* The rising inflection is denoted by the acute;() the falling, by the grave (") accent.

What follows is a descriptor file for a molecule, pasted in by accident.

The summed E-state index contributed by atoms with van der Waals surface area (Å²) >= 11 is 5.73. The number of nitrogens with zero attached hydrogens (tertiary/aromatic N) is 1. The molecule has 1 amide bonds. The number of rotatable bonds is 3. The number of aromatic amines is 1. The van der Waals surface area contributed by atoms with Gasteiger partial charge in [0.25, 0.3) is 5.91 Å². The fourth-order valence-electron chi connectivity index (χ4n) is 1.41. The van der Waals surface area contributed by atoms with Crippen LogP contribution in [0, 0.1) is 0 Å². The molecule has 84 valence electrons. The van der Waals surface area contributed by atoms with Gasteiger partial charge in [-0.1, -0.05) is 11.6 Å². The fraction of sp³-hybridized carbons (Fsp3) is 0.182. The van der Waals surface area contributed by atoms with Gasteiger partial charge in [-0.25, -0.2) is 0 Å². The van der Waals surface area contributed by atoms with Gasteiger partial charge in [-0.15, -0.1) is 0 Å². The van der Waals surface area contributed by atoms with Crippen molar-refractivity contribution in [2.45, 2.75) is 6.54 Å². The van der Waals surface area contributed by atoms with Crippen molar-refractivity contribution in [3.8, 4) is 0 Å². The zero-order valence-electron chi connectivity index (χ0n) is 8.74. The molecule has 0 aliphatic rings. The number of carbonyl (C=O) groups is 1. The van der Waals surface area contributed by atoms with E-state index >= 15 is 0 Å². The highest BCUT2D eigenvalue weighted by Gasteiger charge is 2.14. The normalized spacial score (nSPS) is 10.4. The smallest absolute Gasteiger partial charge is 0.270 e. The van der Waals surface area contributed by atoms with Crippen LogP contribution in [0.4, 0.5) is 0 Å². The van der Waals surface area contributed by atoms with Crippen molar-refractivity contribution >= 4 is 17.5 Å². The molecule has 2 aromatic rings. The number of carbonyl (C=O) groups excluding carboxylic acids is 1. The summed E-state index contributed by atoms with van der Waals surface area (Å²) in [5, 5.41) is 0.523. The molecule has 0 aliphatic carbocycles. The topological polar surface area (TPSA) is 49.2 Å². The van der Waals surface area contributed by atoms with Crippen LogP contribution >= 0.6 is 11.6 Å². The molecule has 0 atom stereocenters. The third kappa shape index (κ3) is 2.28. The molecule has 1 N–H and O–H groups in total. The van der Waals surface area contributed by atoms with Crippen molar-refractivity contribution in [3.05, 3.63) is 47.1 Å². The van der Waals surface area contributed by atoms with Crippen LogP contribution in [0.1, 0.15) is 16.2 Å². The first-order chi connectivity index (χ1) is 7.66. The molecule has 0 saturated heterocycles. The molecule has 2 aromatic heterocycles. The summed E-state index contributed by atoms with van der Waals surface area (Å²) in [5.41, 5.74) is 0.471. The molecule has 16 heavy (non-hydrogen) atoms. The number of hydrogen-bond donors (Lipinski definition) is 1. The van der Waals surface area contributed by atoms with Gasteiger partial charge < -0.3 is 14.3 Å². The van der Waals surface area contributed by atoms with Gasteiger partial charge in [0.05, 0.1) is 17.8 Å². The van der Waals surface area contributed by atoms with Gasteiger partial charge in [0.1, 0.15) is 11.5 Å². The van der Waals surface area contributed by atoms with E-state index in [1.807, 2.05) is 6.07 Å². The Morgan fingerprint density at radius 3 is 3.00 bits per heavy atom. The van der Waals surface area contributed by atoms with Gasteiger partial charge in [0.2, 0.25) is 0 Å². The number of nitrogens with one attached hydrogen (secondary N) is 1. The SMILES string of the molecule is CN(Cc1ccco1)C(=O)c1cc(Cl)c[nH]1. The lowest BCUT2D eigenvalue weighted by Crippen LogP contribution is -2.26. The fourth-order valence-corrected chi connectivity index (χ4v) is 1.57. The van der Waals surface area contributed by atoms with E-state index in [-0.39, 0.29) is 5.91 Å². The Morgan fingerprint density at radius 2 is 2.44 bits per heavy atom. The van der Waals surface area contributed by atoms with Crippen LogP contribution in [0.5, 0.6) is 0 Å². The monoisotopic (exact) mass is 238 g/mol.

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terminated in this manner; as, “Am I ungrateful?” “Is he in earnest' P’ But where a sentence is begun by an interrogative pronoun or adverb, it is commonly terminated by the falling inflection: as, “What has he gained by his folly'?” “Who will assist him?” “Where is the messenger"?” “When did he arrive?” When two questions are united in one sentence, and connected by the conjunction" or, the first takes the rising, the second the falling inflection: as, “Does his conduct support discipline'," or destroy it?” - The rising and falling inflections must not be confounded with emphasis. Though they may often coincide," they are, in their nature, perfectly distinct. Emphasis sometimes controls" those inflections. The regular application of the rising and falling inflections, con fers so much beauty on expression, and is so necessary to be studied by the young reader, that we shall insert a few more examples, to induce him to pay greater attention to the subject. In these instances, all the inflections are not marked. Such only are distinguished, as are most striking, and will best serve to show the reader their utilityy and importance. “Manufactures", trade", and agriculture',” certainly employ more than nineteen parts in twenty of the human species.” “He who resigns” the world, has no temptation to envy', ha tred', malice'," anger'; but is in constant possession of a serenemind: he who follows the pleasures of it, which are in their very nature disappointing, is in constant search of care', solicitude', remorse', and confusion'.” “To advise the ignorant", relieve the needy", comfort the af. . flicted', are duties that fall in our way almost every day of our lives.” “Those evil spirits, who, by long custom, have contracted in the body habits of lust' and sensuality"; malice', and revenge"; an aversionh to everything that is good", just", and laudable', are naturally seasoned and prepared for pain and misery.” “I am persuaded, that neither death', nor life"; nor angels', nor principalities', nor powers'; nor things presents, nor things to come"; nor height', nor depth"; nor any other creature', shall be able to separate us from the love of God.” The reader who would wish to see a minute and ingenious investigationk of the nature of these inflections, and the rules by which they are governed, may consult Walker’s Elements of Elocution.